With regard to psychological intervention applied to improving people’s well-being, the earlier the problem to be treated is detected, the better. And this is probably more true than ever in the case of the youngest, who are going through a stage that, in many aspects, will condition their development in adulthood.

Because childhood is a phase of life full of possibilities, and also full of potential vulnerabilities. Poor learning of language skills, for example, can undermine a child’s chances in social and working life. The same is true for all the psychological capacities involved in performing at school.

Therefore, the diagnosis of learning disorders during childhood and adolescence is crucial ; not for nothing it constitutes a field in which many psychologists specialize.

The importance of diagnosis in learning disabilities

In a way, childhood shapes a good part of our room for manoeuvre when it comes to developing personally and professionally. Clearly, we can all change to some extent at any age (for one thing, our brains are capable of adapting to many environmental challenges throughout our lives), but we are especially sensitive to what happens to us during the first few years of life, for better and for worse.

Therefore, spending the years of schooling having to live without help the effects of a learning disorder is a very frustrating experience, which on the one hand keeps the child without the opportunity to learn many contents that will serve him/her better, and on the other hand generates a feeling of frustration and boredom during class and study hours, which feeds the negative effects of the disorder.

The problem is that these kinds of disorders can take many forms, and most are difficult to recognize at first by those who have no experience in the field of psychology. Moreover, the child is sometimes criticized and blamed for the lack of progress at school, which makes the situation worse. But even in the best of cases, an untreated learning disorder will not prevent the person from becoming an adult with a good quality of life, but it will contribute to the person going much further than he or she would have been able to go if the problem had been detected in time.

Phenomena such as Attention Deficit Hyperactivity Disorder, dyslexia or dyscalculia can lead a young person to believe that this is his real limit, that he will never be able to concentrate enough to do something useful with his life, or that he will never be able to learn in depth all the wisdom contained in books. These kinds of beliefs are not only a reflection of the problem in the school day; they also mark and erode self-esteem in a very harmful way.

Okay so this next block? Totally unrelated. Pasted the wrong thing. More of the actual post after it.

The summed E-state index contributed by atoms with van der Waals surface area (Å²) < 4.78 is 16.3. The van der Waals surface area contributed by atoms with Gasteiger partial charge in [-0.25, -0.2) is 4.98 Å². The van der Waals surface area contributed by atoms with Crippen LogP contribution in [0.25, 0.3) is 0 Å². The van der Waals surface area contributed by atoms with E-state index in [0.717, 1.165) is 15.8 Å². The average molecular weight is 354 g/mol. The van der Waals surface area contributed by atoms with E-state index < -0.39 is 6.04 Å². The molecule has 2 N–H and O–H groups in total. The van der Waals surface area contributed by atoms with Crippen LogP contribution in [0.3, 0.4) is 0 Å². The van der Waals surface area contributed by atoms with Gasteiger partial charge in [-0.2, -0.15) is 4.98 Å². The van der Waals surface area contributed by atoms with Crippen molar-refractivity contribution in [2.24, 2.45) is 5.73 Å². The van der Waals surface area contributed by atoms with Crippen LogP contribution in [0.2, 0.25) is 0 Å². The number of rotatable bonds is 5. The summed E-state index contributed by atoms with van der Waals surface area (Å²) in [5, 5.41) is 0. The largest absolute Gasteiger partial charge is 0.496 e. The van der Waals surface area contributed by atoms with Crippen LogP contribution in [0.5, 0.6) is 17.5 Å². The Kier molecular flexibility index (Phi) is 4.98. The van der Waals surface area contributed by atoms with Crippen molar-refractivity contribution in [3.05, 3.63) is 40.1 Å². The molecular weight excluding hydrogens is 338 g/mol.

How do you play it safe?

The best way to ensure that there is no psychological disturbance that hinders a child’s ability to learn is to go to the psychotherapy professionals when signs are detected that something is wrong.

In some cases, it may be a false alarm and there is no learning disorder, but even in situations like this it is good to have the help of psychologists, as we specialize in recognizing also non-pathological but limiting phenomena, such as lack of motivation at school or identification with those who despise studies simply because they want to be part of a group.

In other cases, there will be a learning disorder based partly on biological (not necessarily genetic) predispositions which, with work in the child and youth therapy sessions, can be much less problematic. The key in these cases is in knowing how to identify exactly what is slowing down the learning pace of the child , and from there offer a personalized “training” to compensate for these difficulties and strengthen other virtues of the child, to use new ways to learn and not fall again and again in a paralyzing frustration.

This, of course, requires the expertise and tools necessary to make a diagnosis of learning disabilities. For example, in our psychology centre located in Barcelona, Psicotools, we carry out this symptom detection from both psychology and neuropsychology, from which complementary diagnostic tests are carried out and from which well-defined and effective re-education programmes can be promoted. If you are interested in contacting us, you can see our contact details by clicking here.

Bibliographic references:

  • Frith, U. (1999). Paradoxes in the definition of dyslexia. Dyslexia, 5, 192 – 214.
  • Roca, E.; Carmona, J.; Boix, C.; Colomé, R.; López, A.; Sanguinetti, A.; Caro, M.; Sans, A. (Coord.). (2010). Learning in childhood and adolescence: keys to avoid school failure. Esplugues de Llobregat: Hospital Sant Joan de Deu.
  • Sroubek, A., Kelly, M., Li, X. (2013). Inattentiveness in attention-deficit/hyperactivity disorder. Neuroscience Bulletin. 29 (1): 103 – 10.